Don Roose: Well, you bring up China. China hog prices hit a seven month low this week. So and that's because they're expanding. So our export pace are supposed to be down 2% next year. But, you know, we've been in a contraction phase in the hog industries, much like the cattle. But the last hog and pig report that these Fed fair wings are forecast to be up 28,000 on sales versus a year ago. So it looks like we're trying to build the herd a little bit. But the bull story in hogs is probably the bull story in cattle. You're going to keep the spread relationship kind of close, the demand kind of closed. So maybe shifting some of the demand. So the last you remember hogs in August went to 123. And is that possible again with the same about supplies as a year ago?

Paul Yeager: Before we go real quick, we talked a little bit about oil. We got to close to 60. We've push in 80. Again, what's a range here in the first quarter for us in 23 in oil.

Don Roose: On the crude oil? Yeah. Yeah. Well, I think from the crude oil, I think you're probably you know, if you look at it, Europe tried to talk China or Russia into selling them crude at $60 a barrel. That was too low. So I think $70 is a sweet spot. You hear people talk 100 days is too high in this economy.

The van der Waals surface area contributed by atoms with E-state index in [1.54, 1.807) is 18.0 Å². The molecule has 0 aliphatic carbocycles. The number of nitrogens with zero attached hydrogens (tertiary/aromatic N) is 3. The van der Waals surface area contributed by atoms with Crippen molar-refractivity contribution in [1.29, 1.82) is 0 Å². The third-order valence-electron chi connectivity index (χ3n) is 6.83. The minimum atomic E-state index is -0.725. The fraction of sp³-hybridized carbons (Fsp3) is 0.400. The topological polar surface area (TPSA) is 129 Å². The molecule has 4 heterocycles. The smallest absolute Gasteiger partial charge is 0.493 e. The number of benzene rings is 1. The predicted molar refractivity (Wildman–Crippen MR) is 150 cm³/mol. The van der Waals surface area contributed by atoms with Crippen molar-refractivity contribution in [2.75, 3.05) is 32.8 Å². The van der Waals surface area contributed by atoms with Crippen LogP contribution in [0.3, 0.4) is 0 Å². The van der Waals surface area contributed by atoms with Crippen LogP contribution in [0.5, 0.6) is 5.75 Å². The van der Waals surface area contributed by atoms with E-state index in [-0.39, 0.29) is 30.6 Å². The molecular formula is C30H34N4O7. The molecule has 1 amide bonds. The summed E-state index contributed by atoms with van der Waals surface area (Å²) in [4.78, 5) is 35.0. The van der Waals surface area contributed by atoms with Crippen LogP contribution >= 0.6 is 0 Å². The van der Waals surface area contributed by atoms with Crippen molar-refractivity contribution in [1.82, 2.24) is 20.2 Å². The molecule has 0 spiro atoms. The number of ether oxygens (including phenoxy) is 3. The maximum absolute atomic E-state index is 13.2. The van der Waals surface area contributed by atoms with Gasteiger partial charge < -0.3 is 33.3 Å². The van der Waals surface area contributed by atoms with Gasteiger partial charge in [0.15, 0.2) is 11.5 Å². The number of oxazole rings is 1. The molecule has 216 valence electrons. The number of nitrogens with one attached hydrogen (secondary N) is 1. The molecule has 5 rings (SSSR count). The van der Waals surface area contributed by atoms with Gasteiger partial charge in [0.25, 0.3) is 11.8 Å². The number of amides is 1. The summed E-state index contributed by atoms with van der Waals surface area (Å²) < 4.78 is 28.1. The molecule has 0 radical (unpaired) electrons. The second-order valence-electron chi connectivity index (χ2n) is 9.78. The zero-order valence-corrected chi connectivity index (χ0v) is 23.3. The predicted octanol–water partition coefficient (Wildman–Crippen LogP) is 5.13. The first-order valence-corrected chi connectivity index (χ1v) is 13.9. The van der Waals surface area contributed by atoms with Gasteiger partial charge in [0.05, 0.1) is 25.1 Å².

Paul Yeager: Well, I appreciate you spending time with us and we'll get your take on 23 and wrap up 22 in Marketplus. Thank you.

Don Roose: Don. Thank you, Paul.

Paul Yeager: All right. That's going to do it for this analysis. And we'll continue our discussion about these markets. Answering your questions in our Market Plus segment. You can find that on our website of market to market dot org and also on YouTube. All of these resources that I mentioned are free, by the way, also on YouTube, the show, the Market Plus and our stories, they get posted each and every week, join our family by subscribing to the feed of at Market to Market. 

Next week, one of the nation's leading duck producers learns to hit life's economic curveballs. Thank you so very much for watching. Have a great week. 

Announcer 1

Market to Market is a production of Iowa PBS, which is solely responsible for its content.

Announcer 1

What's the most complex industry on earth? It's not genetics or meteorology or logistics. It's a business that involves them all. It's farming. Thank you farmers from Pioneer.

Announcer 2

Tomorrow, for over 100 years, we've worked to help our customers be ready for tomorrow. Trust in tomorrow. Information is available from a Grinnell Mutual agent today.

Trading in futures and options involves substantial risk. No warranty is given or implied by Iowa PBS or the analysts who appear on Market to Market. Past performance is not necessarily indicative of future results.